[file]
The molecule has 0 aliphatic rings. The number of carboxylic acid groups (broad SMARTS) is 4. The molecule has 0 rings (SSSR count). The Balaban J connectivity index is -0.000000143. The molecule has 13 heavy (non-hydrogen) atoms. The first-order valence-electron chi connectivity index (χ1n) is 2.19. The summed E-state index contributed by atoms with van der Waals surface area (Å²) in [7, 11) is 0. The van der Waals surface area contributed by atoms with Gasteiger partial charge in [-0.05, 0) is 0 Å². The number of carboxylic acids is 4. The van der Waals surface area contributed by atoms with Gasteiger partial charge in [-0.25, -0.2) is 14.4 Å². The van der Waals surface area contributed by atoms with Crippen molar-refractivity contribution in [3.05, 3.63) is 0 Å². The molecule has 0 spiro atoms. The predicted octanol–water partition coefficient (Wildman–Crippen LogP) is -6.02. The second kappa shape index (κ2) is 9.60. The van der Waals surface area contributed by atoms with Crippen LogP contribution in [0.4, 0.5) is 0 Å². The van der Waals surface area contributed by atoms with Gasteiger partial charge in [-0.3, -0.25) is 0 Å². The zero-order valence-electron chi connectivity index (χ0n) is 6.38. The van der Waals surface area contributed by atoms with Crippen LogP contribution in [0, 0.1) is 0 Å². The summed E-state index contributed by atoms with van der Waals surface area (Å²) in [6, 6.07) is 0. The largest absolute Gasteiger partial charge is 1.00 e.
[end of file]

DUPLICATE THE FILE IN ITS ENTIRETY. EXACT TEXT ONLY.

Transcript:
The molecule has 0 aliphatic rings. The number of carboxylic acid groups (broad SMARTS) is 4. The molecule has 0 rings (SSSR count). The Balaban J connectivity index is -0.000000143. The molecule has 13 heavy (non-hydrogen) atoms. The first-order valence-electron chi connectivity index (χ1n) is 2.19. The summed E-state index contributed by atoms with van der Waals surface area (Å²) in [7, 11) is 0. The van der Waals surface area contributed by atoms with Gasteiger partial charge in [-0.05, 0) is 0 Å². The number of carboxylic acids is 4. The van der Waals surface area contributed by atoms with Gasteiger partial charge in [-0.25, -0.2) is 14.4 Å². The van der Waals surface area contributed by atoms with Crippen molar-refractivity contribution in [3.05, 3.63) is 0 Å². The molecule has 0 spiro atoms. The predicted octanol–water partition coefficient (Wildman–Crippen LogP) is -6.02. The second kappa shape index (κ2) is 9.60. The van der Waals surface area contributed by atoms with Crippen LogP contribution in [0.4, 0.5) is 0 Å². The van der Waals surface area contributed by atoms with Gasteiger partial charge in [-0.3, -0.25) is 0 Å². The zero-order valence-electron chi connectivity index (χ0n) is 6.38. The van der Waals surface area contributed by atoms with Crippen LogP contribution in [0, 0.1) is 0 Å². The summed E-state index contributed by atoms with van der Waals surface area (Å²) in [6, 6.07) is 0. The largest absolute Gasteiger partial charge is 1.00 e.